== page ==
How To Start A Successful Podcast For Women Entrepreneurs

Nicky Saunders
Source: Instagram

Nov. 22 2022, Published 8:00 a.m. ET

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You know your voice matters.

You may have seen the Pew Research Center survey conducted in July 2021 found that about “a quarter of U.S. adults (23%) say they get news at least sometimes from podcasts.” You might be ready to add your voice to the conversation, but you wonder how you can build a lucrative podcaster when first starting out. If this is you, you are in the right place. Learn the top tips for women entrepreneurs starting a successful podcast below.

We sat down with Nicky Saunders, the brand strategist and co-host of the popular Nicky and Moose podcast, to gain her insights on how to build a lucrative podcast. With a community of over 95,000 on her personal Instagram and over 11,000 loyal followers for the Nicky and Moose podcast on YouTube. Saunders has been dubbed “the voice of content branding.” As a co-host, she and Moose give listeners an inside glimpse into the world’s top brands by sharing the psychology, strategies, and mindsets behind successful entrepreneurs.

She still remembers what it was like first starting out before reaching their 100th episode. Here’s more on her journey and her tips on how to start your own winning podcast:

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Her Agenda: How can a new podcast host set themself up for growth and deals when first launching?

Nicky Saunders: I would say get into affiliate marketing first and foremost. If you’re trying to get deals, definitely do affiliate marketing, so people could get used to hearing you promoting stuff. Then, of course, those core people are really going to look into it. For growth, have a really consistent content schedule. Dropping your posts once isn’t going to do it.

What do you wish you knew when first starting your podcast that you know now?

How easy it is to just have a conversation. And people will still listen. I think for me, I had thought that you had to be a certain kind of way, but in all actuality, it’s just being yourself. People just want to be in tune with who you are. So, authenticity is super key when first starting out your podcast. [Don’t feel] like you have to have it perfect.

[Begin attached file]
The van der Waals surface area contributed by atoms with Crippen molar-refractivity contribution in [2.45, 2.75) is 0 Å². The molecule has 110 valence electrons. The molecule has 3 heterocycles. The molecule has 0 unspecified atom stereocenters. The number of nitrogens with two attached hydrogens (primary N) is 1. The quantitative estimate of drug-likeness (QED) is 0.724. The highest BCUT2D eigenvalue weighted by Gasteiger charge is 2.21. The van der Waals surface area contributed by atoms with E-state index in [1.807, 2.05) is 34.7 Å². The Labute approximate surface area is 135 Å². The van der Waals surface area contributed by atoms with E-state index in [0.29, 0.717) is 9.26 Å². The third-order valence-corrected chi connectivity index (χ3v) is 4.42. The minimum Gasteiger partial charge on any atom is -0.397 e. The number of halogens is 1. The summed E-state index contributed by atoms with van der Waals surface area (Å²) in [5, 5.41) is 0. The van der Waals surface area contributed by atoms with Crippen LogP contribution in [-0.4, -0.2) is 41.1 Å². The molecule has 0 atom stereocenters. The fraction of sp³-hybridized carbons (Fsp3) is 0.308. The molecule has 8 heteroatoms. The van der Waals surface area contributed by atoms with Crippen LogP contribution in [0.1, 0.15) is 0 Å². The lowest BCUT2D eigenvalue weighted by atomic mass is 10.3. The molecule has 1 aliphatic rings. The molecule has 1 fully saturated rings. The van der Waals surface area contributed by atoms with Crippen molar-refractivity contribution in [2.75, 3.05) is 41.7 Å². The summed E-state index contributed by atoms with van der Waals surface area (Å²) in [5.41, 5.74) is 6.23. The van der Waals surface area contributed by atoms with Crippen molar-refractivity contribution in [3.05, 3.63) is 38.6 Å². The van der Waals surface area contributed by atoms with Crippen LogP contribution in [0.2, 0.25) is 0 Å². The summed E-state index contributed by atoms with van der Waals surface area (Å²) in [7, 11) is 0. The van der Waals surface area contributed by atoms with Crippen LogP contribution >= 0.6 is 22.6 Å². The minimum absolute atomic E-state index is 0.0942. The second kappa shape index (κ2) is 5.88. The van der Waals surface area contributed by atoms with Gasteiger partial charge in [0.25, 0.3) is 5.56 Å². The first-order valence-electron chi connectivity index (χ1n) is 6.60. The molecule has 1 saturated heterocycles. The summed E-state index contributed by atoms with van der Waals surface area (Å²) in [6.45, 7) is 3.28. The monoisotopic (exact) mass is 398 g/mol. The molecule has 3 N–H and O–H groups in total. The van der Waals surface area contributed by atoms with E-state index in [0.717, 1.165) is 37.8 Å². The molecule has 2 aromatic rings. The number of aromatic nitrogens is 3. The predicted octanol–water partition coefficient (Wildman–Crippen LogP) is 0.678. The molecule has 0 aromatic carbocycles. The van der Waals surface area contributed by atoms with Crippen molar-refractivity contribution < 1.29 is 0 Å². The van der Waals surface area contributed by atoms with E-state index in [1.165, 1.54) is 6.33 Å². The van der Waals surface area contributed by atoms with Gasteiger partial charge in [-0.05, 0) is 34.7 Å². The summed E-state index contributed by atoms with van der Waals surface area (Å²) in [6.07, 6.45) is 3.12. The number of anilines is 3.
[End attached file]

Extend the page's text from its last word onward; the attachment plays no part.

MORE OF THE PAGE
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What are three tips you think are most important when starting a podcast?

I think the first one is understanding what you want to talk about with no stress. Sometimes we pick topics or we pick a podcast theme based on what’s trending and things like that. What do you think you can talk about every single day? Even though you may not need to create a podcast every single day, [you should work] toward about every single day for multiple years because podcasting can last forever if you want it to.

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Consistency is key when it comes to podcasting. Come up with a consistent schedule that you know you can live up to, bare minimum, once a week. And then the third tip I would say is: Learn and then delegate. Podcasting is literally a business. It can become one, right? So you’re going to have a mini-team, and you have to be OK with maybe doing some of the stuff at first, but then documenting and delegating afterwards.

Any other insights you would like to share for millennial women who would like to launch a podcast?

I think this is the prime time to launch a podcast. It’s not too late. I do know a lot of podcasters that are out there, but let’s be real, not everybody lasts. Some people don’t even make it to 10 episodes. If you’re in the ten-episode mark, you’re actually known as an active podcast. So I would say that starting now is perfect. Be OK with whatever theme you want to have because there’s an audience for anything.

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By: Shari Walker

Shari Walker is a former foster-care child who now advocates for mental health and wellness through her advocacy work, socially conscious writing, empowerment coaching, and spoken word poetry. She is a graduate of the University of Southern California’s Social Work-Social Change and Innovation master’s program, who has advocated alongside the Alliance for Children’s Rights, The RightWay Foundation, the National Foster Youth Institute, and the California Youth Connection.

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